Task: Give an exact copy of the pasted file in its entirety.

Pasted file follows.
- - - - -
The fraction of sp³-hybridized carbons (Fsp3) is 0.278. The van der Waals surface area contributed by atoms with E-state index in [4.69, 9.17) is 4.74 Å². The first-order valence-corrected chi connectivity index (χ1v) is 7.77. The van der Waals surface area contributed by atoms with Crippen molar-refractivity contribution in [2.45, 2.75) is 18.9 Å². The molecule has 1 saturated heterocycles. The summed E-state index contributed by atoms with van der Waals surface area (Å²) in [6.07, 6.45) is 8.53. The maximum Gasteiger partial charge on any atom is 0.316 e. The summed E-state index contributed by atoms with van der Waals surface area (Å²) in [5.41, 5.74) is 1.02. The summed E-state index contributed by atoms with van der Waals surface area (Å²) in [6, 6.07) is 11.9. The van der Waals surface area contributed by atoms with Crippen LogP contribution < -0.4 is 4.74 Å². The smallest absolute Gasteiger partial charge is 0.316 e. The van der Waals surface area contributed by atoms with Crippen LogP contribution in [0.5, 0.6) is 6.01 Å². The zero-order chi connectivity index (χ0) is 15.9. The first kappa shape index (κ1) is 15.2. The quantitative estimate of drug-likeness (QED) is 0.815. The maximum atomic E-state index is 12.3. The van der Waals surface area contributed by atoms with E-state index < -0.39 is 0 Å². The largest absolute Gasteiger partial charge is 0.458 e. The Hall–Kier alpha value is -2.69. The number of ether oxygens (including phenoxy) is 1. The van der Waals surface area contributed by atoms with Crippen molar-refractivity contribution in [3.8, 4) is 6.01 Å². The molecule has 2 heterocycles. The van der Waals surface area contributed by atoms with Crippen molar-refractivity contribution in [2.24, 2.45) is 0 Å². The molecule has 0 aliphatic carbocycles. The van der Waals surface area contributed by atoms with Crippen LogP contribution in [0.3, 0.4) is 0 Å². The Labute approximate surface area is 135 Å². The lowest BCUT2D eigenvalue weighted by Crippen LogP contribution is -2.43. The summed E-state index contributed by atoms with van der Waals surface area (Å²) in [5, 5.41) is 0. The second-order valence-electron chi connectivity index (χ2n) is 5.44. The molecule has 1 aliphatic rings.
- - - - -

The fraction of sp³-hybridized carbons (Fsp3) is 0.278. The van der Waals surface area contributed by atoms with E-state index in [4.69, 9.17) is 4.74 Å². The first-order valence-corrected chi connectivity index (χ1v) is 7.77. The van der Waals surface area contributed by atoms with Crippen molar-refractivity contribution in [2.45, 2.75) is 18.9 Å². The molecule has 1 saturated heterocycles. The summed E-state index contributed by atoms with van der Waals surface area (Å²) in [6.07, 6.45) is 8.53. The maximum Gasteiger partial charge on any atom is 0.316 e. The summed E-state index contributed by atoms with van der Waals surface area (Å²) in [5.41, 5.74) is 1.02. The summed E-state index contributed by atoms with van der Waals surface area (Å²) in [6, 6.07) is 11.9. The van der Waals surface area contributed by atoms with Crippen LogP contribution < -0.4 is 4.74 Å². The smallest absolute Gasteiger partial charge is 0.316 e. The van der Waals surface area contributed by atoms with Crippen LogP contribution in [0.5, 0.6) is 6.01 Å². The zero-order chi connectivity index (χ0) is 15.9. The first kappa shape index (κ1) is 15.2. The quantitative estimate of drug-likeness (QED) is 0.815. The maximum atomic E-state index is 12.3. The van der Waals surface area contributed by atoms with E-state index < -0.39 is 0 Å². The largest absolute Gasteiger partial charge is 0.458 e. The Hall–Kier alpha value is -2.69. The number of ether oxygens (including phenoxy) is 1. The van der Waals surface area contributed by atoms with Crippen molar-refractivity contribution in [3.8, 4) is 6.01 Å². The molecule has 2 heterocycles. The van der Waals surface area contributed by atoms with Crippen molar-refractivity contribution in [2.24, 2.45) is 0 Å². The molecule has 0 aliphatic carbocycles. The van der Waals surface area contributed by atoms with Crippen LogP contribution in [0.3, 0.4) is 0 Å². The Labute approximate surface area is 135 Å². The lowest BCUT2D eigenvalue weighted by Crippen LogP contribution is -2.43. The summed E-state index contributed by atoms with van der Waals surface area (Å²) in [5, 5.41) is 0. The second-order valence-electron chi connectivity index (χ2n) is 5.44. The molecule has 1 aliphatic rings.